• Mmmm….the crispy lavash sounds really wonderful. I bought zaatar for a recipe a while back and I’ve sprinkled it here and there since. It’s so unique. We actually have wonderful middle eastern restaurants around here, so I have a weak spot for that kind of food.

    Love Actually is one of my top 5 favorite movies. I remember watching it with two of my bridesmaids a few weeks before our wedding and we all went a little crazy for Carl πŸ™‚ Of course, Colin Firth has always been reason enough to watch any movie for me.

  • I think I might be the only person on earth who has not yet seen Love, Actually (well, except for Jess πŸ™‚ )! Maybe this will finally be the year. The lavash sounds so wonderful and congratulations on the foodiecrush feature! Love it!

  • I have yet to see Love Actually; however, I had a friend who is obsessed. I need to watch it. Congratulations on your features in Foodiecrush and Google Currents!!

  • It’s such a cheesy holiday movie but I can’t help but love it. Thanks so much for the kind words! It’s been a great week at Turntable Kitchen πŸ™‚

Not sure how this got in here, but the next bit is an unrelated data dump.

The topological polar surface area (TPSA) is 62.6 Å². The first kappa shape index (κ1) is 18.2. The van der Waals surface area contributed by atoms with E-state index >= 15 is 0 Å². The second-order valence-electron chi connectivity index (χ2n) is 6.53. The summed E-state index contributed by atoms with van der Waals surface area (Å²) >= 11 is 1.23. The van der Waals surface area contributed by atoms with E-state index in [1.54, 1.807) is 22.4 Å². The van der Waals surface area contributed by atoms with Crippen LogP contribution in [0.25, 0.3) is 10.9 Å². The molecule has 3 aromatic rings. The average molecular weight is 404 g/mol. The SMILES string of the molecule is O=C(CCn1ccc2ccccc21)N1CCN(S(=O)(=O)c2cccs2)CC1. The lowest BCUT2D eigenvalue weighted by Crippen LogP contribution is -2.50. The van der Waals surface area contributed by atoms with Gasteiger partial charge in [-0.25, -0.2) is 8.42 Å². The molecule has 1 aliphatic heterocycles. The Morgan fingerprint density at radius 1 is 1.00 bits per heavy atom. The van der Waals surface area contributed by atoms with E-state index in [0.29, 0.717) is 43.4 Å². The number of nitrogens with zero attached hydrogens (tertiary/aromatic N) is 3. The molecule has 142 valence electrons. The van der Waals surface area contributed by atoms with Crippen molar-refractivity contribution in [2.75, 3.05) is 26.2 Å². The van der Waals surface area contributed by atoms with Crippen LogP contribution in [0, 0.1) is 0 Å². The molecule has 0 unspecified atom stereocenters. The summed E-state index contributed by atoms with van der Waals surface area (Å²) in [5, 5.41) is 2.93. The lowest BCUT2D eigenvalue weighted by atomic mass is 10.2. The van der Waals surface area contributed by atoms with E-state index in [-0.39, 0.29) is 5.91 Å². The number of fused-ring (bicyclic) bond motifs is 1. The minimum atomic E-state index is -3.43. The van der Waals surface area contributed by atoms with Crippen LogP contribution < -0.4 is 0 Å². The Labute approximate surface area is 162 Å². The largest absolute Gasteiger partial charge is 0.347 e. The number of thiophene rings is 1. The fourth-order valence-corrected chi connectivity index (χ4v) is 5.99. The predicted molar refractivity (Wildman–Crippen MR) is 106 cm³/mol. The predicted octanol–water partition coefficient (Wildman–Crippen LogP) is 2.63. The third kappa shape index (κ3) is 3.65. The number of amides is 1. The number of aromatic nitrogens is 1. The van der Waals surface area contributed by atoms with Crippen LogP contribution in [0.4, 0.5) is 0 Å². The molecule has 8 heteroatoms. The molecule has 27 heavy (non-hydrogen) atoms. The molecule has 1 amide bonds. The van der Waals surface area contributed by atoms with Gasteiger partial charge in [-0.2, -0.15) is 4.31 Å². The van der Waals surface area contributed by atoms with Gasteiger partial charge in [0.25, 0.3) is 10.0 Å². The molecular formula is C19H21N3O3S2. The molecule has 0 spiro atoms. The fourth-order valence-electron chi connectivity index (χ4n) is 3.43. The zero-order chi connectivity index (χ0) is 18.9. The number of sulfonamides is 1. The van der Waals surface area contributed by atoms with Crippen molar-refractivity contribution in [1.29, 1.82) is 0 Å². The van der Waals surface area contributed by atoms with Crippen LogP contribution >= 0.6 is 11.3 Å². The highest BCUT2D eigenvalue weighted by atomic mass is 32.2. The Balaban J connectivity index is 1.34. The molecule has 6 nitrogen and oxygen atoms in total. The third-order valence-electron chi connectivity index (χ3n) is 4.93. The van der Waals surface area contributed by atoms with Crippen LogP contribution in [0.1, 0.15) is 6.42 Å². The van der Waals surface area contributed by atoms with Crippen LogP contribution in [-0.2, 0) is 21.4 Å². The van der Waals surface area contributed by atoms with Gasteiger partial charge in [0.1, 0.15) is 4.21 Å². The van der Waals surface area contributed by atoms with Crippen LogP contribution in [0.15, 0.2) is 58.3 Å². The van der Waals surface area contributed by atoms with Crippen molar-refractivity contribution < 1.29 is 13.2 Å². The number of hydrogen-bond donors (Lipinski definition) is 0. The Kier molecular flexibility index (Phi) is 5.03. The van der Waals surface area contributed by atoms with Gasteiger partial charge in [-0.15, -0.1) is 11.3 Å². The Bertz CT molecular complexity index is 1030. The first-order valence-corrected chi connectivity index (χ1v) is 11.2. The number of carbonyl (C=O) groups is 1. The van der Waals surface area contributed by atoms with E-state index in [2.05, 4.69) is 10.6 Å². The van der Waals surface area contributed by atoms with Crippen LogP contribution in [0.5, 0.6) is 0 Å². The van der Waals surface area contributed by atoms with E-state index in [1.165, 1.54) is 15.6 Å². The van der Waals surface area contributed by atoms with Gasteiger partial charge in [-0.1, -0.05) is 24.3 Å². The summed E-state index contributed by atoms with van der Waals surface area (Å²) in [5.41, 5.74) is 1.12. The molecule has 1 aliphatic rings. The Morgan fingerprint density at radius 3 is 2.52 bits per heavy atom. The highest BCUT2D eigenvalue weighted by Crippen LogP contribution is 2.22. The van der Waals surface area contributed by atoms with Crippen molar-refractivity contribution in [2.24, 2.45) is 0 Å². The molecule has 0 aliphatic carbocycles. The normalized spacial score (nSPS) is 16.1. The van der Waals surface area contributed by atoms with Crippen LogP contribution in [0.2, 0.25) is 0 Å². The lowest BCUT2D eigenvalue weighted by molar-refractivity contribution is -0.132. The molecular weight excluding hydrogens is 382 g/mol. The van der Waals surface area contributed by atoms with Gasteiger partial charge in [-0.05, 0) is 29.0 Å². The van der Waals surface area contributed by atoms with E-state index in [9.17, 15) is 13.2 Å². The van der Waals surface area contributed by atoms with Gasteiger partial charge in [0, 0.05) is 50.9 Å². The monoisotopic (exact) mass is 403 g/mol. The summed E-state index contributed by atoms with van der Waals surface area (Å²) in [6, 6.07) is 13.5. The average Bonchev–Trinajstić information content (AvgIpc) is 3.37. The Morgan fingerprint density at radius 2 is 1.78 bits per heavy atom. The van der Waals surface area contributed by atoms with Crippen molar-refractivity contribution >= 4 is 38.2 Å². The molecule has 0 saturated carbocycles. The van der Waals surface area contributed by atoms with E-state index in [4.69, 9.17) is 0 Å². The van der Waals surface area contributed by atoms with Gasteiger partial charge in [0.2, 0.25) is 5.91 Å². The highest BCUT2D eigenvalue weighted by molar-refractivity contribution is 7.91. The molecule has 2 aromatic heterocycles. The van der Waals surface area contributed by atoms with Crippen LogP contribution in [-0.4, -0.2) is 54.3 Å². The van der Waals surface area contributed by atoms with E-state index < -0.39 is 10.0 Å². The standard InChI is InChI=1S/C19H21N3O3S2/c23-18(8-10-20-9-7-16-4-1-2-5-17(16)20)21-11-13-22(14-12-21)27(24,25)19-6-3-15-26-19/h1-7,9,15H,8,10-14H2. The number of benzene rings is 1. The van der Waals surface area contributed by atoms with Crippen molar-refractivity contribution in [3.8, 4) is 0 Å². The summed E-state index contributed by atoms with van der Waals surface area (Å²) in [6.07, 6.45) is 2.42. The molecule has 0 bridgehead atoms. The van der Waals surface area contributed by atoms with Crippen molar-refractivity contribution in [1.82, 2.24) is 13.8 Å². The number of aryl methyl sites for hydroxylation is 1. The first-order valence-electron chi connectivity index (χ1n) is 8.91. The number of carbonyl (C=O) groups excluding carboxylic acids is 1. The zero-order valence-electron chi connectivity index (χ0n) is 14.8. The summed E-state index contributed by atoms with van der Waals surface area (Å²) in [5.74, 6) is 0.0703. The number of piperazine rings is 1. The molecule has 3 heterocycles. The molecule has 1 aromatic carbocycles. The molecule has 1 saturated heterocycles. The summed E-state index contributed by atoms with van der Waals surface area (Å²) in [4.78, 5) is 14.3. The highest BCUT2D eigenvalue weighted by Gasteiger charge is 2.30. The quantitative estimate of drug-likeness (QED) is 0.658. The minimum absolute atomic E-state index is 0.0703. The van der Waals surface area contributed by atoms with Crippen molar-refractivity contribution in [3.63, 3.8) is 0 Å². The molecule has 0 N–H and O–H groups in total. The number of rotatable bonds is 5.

• Do it! This year. It’s the perfect time to watch it. Thank you, lovely!

  • Last summer we were in a foodie store where they had samples of some kind of cheese with Zaa’tar sprinkled on it. Loved it, so we bought a jar of the spice which has until now been languishing in our cupboard. Thanks to you I made a tasty snack for my wife’s book club and will add this to our repertoire!
    I also checked out Currents because of you and while you are right it is easier to read, good for bringing the iPhone to the kitchen to cook, I couldn’t see or read comments, which is a serious drag. But thanks for the scoop anyway.

  • That’s awesome, Jeremy! I’m glad you were able to find a new use for your Zaatar! Re: Currents, that’s a very good point! I agree that seeing comments (and being able to make comments right inside the app) would be a really awesome edition. Maybe in rev 2? πŸ™‚

  • Peter Block

    I really like the pic of these. I am hosting a Middle Eastern themed food party this Sunday night and these would be great to serve with my dips. I liked the idea so much that I featured them as part of my Friday Five – Middle Eastern addition over @Feed Your Soul Too –